Australian court overturns Adani coal mega-mine approval

Government failed to consider yakka skink and ornamental snake in permit for AU$16 billion Carmichael mine, judge finds

Abbot Point port is a gateway for coal from planned mines in the Galilee Basin (Pic: Greenpeace/Tom Jefferson)

Abbot Point port is a gateway for coal from planned mines in the Galilee Basin
(Pic: Greenpeace/Tom Jefferson)

By Megan Darby

Australia’s federal court revoked the approval of a AU$16 billion (US$12 bn) coal mining and railway project on Wednesday.

The environment department has to reconsider Indian conglomerate Adani’s case for the controversial Carmichael project, which could take six to eight weeks.

Green lawmakers urged the minister, Greg Hunt, to block the development, citing concerns about its impacts on the Great Barrier Reef and the climate.

“Adani’s Carmichael coal mine plan would have been a climate disaster and Reef destroyer,” said Senator Larissa Waters, Australian Greens deputy leader and climate spokesperson.

“With the coal price in structural decline and with India turning to renewable alternatives, it would be crazy for Adani to push ahead with this unviable project.

“However, if Adani does seek a new approval from the Abbott Government, Minister Hunt should do the right thing by Queensland and reject this climate disaster.”

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Carmichael is the biggest of several coal mines planned for Queensland’s Galilee Basin, its output destined for a new fleet of power stations in India.

The shipping route skirts the Great Barrier Reef, a delicate coral ecosystem that Unesco “notes with concern” is threatened by climate change and coastal development.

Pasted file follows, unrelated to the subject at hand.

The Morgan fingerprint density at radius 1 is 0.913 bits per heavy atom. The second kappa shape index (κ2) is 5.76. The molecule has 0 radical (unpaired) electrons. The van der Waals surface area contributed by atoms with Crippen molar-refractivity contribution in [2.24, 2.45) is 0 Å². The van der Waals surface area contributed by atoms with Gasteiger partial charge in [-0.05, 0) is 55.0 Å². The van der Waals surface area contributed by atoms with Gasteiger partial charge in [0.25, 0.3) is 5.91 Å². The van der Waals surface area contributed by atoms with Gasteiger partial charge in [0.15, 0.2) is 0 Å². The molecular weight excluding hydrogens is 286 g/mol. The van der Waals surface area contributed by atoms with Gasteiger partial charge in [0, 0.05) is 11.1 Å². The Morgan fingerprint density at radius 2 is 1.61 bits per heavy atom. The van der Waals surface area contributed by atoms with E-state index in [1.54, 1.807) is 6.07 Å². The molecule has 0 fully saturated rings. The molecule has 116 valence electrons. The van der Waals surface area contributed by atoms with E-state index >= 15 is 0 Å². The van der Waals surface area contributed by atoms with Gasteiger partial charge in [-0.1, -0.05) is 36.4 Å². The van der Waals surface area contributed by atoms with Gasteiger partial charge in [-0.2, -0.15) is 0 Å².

If the basin is fully developed, Greenpeace estimates the greenhouse gas emissions from burning the fuel will exceed the combined output of Sweden, Denmark and Norway.

Scientists at UCL, a UK university, calculate more than 90% of Australia’s known coal reserves need to stay in the ground to hold global warming to 2C, as internationally agreed.

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And economists at IEEFA have warned the project may not be commercially viable amid slumping coal prices and competition from solar power.

Adani has parted ways with advisers Commonwealth Bank, the Sydney Morning Herald reported, raising questions about its ability to attract investment.

The reason for the court’s decision was none of these things, but the mine’s impact on two vulnerable species: the yakka skink species of lizard, and the ornamental snake.

Environmental Defenders Office, which brought the challenge on behalf of Mackay Conservation Group, successfully argued Hunt had not heeded conservation advice.

“This kind of error in the decision making process is legally fatal to the Minister’s decision,” said EDO lawyer Sue Higginson.

“The case also alleged that the Minister failed to consider global greenhouse emissions from the burning of the coal, and Adani’s environmental history, however these matters are left unresolved before the Court.”

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Australia’s environment department described the ruling as a “technical, administrative matter” and said it would not need to revisit the whole approval process.

Prime minister Tony Abbott notoriously declared coal “good for humanity” and his administration has tried to smooth the path for mining companies.

This approach has seen Australia’s coal use and emissions jump in the past two months, Sydney Morning Herald reported. Canberra is due to submit a climate pledge to the UN in August.

But Higginson argued in a blog post it was “not a simple straight forward task” to legally approve the Carmichael mine.

“To describe the community win as a mere technical hitch is an affront to the rule of law and the substantive legal protections the law rightly provides for the environment,” she wrote.

While not a killer blow, the court ruling is another setback to the mining scheme amid intensifying opposition and doubts about its viability.

Adani insists it remains committed to the project, but its recent decision to suspend engineering work prompted speculation the conglomerate might be having second thoughts.

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